The northern coast of Oregon is more than just Haystack Rock written by Sheila Miller Picking your favorite part of the Oregon coastline is like picking your favorite flavor of ice cream. It’s all pretty great, and some of it depends on what you grew up with. This spring, I decided it was time to mix it up a bit. As a native Portlander, I spent my youth near the northern border of the state. But there are wonders as you leave your comfort zone. I set out to find them on the Northern Oregon Coast. From Gearhart to Garibaldi, we spent some time exploring the northern Oregon coastline. It’s a lovely drive filled with hidden gems. Along the northern coast, Highway 101 winds through lush, green state parks and then cuts inland to Nehalem Bay, passing boat marinas and small antiques shops and running parallel to a railroad track…

The Art of Goat Cheese

The Art of Goat Cheese

A second-generation goat cheese maker dishes written by Sophia McDonald photography by Eugene Pavlov Does anything epitomize spring more than baby goats frolicking in a farmer’s emerald green field? This has been a familiar view for Patricia Morford with Rivers Edge Chèvre since 1958, when her father brought home the family’s first goats. Jack, Stripes and Pinky had a specific job—eating the blackberries that had overrun an apple orchard. They stayed with the family long after the vines were gone, however, and ended up being the inspiration for Morford’s career as a farmstead cheesemaker. Long before she wrapped her first log of chèvre, Morford was known for her outstanding goat breeding program. “I just kind of fell into making cheese because I had such good milk genetics and I was interested in producing food,” she said. She started making cheese for her family around 1970. By 1990, she had decided…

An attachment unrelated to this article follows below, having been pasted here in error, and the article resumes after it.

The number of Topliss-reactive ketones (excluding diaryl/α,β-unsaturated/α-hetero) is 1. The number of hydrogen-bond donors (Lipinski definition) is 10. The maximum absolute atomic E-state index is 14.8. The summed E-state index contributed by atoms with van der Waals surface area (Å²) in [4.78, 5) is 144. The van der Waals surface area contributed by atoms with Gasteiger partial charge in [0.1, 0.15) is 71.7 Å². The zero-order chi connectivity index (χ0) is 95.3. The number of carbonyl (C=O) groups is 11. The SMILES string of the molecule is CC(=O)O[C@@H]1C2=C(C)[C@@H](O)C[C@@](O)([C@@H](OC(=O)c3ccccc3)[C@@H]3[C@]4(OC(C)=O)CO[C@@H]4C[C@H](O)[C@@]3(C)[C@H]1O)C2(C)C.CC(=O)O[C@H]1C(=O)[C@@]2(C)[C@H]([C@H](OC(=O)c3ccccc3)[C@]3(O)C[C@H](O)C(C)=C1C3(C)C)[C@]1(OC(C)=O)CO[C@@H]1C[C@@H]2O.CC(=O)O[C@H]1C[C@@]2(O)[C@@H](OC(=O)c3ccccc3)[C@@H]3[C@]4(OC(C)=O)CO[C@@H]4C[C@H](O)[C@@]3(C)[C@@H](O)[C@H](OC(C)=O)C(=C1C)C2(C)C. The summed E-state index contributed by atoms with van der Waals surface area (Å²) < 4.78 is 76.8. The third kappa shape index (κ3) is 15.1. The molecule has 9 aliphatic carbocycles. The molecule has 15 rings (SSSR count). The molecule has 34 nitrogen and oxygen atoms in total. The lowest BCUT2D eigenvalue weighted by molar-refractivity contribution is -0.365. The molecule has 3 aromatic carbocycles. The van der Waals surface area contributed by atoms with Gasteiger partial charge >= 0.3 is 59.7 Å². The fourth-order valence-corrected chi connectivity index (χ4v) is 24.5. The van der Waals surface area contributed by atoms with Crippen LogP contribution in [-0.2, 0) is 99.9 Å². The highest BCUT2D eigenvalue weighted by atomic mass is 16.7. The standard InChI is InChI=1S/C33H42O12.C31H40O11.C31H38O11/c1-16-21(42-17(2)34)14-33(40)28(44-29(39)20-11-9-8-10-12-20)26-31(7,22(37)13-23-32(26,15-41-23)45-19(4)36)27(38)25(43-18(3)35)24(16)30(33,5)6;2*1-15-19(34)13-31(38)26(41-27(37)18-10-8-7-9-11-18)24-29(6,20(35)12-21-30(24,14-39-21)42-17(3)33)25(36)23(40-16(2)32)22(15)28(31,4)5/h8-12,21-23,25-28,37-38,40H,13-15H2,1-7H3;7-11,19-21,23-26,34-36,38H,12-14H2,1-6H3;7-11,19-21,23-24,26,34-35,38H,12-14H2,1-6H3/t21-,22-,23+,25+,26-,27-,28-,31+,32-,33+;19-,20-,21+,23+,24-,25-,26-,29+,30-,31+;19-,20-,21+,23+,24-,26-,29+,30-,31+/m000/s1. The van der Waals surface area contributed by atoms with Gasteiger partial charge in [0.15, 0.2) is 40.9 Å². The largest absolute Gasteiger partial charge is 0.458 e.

Best Places for Scrumptious Pizzas

Best Places for Scrumptious Pizzas

written by Jen Stevenson HEY NEIGHBOR A popular newcomer on the Eugene pizza scene, chef-owner Calen Willis’s cute bungalow-bound pizza shop near the university turns out 12-inch, hand-tossed, wood-fired pies ranging from a classic margherita to the pancetta, pepperoni and housemade fennel sausage-topped Carnero. Start with wood-roasted asparagus or a crisp fennel, grapefruit, parsley and pickled onion salad, try something off the craft cocktail list, or take your pint of Oakshire stout outside to the heated and covered outdoor porch. 1621 E 19TH AVE. EUGENE www.facebook.com/heyneighborpizza   MONTESACRO PINSERIA Okay, so Roman-born pinsa isn’t technically pizza, but they’re very close cousins. Made with a blend of rice, soy and wheat flours imported from Rome, this lively Pearl District pinseria’s light, chewy flatbread is layered with everything from broccolini to burrata to bottarga before being blistered to perfection in the oven. Pair the smoked buffalo mozzarella and ’nduja-topped Infernetto with a…